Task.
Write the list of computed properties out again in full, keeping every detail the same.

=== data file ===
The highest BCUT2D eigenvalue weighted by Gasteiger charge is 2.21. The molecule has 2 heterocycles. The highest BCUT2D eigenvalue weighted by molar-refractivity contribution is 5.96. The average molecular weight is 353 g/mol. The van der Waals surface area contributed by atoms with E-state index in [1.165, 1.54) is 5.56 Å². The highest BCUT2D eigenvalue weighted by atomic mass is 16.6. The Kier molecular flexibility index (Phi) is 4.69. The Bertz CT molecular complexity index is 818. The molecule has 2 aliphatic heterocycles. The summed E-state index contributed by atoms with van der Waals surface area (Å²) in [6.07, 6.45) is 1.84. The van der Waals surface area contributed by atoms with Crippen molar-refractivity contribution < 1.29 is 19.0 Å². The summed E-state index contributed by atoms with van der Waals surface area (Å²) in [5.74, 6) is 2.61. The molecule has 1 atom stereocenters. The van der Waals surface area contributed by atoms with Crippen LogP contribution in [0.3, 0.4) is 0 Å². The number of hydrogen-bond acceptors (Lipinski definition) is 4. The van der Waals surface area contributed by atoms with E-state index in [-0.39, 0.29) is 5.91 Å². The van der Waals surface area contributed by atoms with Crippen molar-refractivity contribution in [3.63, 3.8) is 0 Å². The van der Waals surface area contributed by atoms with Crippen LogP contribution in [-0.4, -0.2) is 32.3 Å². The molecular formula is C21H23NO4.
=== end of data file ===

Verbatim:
The highest BCUT2D eigenvalue weighted by Gasteiger charge is 2.21. The molecule has 2 heterocycles. The highest BCUT2D eigenvalue weighted by molar-refractivity contribution is 5.96. The average molecular weight is 353 g/mol. The van der Waals surface area contributed by atoms with E-state index in [1.165, 1.54) is 5.56 Å². The highest BCUT2D eigenvalue weighted by atomic mass is 16.6. The Kier molecular flexibility index (Phi) is 4.69. The Bertz CT molecular complexity index is 818. The molecule has 2 aliphatic heterocycles. The summed E-state index contributed by atoms with van der Waals surface area (Å²) in [6.07, 6.45) is 1.84. The van der Waals surface area contributed by atoms with Crippen molar-refractivity contribution < 1.29 is 19.0 Å². The summed E-state index contributed by atoms with van der Waals surface area (Å²) in [5.74, 6) is 2.61. The molecule has 1 atom stereocenters. The van der Waals surface area contributed by atoms with Crippen LogP contribution in [0.3, 0.4) is 0 Å². The number of hydrogen-bond acceptors (Lipinski definition) is 4. The van der Waals surface area contributed by atoms with E-state index in [-0.39, 0.29) is 5.91 Å². The van der Waals surface area contributed by atoms with Crippen molar-refractivity contribution in [3.63, 3.8) is 0 Å². The van der Waals surface area contributed by atoms with Crippen LogP contribution in [-0.4, -0.2) is 32.3 Å². The molecular formula is C21H23NO4.